John T. Smith
Ecumenism, economic necessity and the disappearance of Methodist elementary schools in England in the twentieth century
Smith, John T.; Smith, John T.
John T. Smith
This study aims to define the extent of, and causes for, the decline of the Wesleyan educational effort in England in the twentieth century. In 1902 the Church had 738 schools, but these rapidly declined throughout the century, with only 28 remaining in 1996. The establishment of these schools during the nineteenth century had been largely for the protection of Wesleyan children, with a denominational mistrust of the proselytism in both Anglicanism and Roman Catholic institutions. This study aims to show how far this mistrust continued into the twentieth century and estimates the influence of growing ecumenism on the Church's decision to allow its own elementary schools to disappear. Nevertheless, this is an important subject, reflecting the declining influence of all churches on wider society in the twentieth century, as well as the increasing need to form church alliances to counter growing secularism in a post-Christian era.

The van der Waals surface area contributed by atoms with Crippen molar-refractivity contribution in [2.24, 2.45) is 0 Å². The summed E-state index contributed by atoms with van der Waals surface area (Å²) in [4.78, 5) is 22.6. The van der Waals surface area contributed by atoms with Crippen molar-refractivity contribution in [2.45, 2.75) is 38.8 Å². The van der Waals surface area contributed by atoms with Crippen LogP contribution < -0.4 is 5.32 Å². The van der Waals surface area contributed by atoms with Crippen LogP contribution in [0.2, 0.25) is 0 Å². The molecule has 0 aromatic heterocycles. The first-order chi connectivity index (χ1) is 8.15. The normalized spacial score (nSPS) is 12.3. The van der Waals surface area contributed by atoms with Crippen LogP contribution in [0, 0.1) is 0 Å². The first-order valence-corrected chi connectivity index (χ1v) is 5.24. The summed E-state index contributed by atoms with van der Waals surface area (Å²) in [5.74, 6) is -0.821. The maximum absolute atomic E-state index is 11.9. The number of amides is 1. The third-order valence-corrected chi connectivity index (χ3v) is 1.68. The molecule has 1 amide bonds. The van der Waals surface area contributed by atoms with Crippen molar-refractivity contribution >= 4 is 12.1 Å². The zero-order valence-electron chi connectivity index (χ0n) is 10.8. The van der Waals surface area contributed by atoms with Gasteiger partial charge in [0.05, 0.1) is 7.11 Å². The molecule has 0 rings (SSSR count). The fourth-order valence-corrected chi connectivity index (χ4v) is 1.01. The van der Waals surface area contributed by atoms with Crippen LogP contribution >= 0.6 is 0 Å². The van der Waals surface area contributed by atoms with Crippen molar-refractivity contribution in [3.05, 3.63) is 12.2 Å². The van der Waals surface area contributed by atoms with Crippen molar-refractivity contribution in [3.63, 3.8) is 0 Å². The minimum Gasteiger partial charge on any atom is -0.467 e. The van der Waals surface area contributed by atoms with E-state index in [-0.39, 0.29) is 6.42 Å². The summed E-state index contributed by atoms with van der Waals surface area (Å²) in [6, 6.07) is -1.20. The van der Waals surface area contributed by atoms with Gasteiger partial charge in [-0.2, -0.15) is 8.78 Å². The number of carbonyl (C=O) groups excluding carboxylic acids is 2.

Smith, J. T. (2010). Ecumenism, economic necessity and the disappearance of Methodist elementary schools in England in the twentieth century. History of education, 39(5), 631-657. https://doi.org/10.1080/00467601003749406
|Journal Article Type||Article|
|Deposit Date||Nov 13, 2014|
|Journal||History Of Education|
|Peer Reviewed||Peer Reviewed|
|Keywords||Methodist ecumenism elementary schools twentieth century Anglican,|
This file is under embargo due to copyright reasons.
You might also like
Key questions in education
‘No subject … more neglected’: Victorian elementary school history, 1862–1900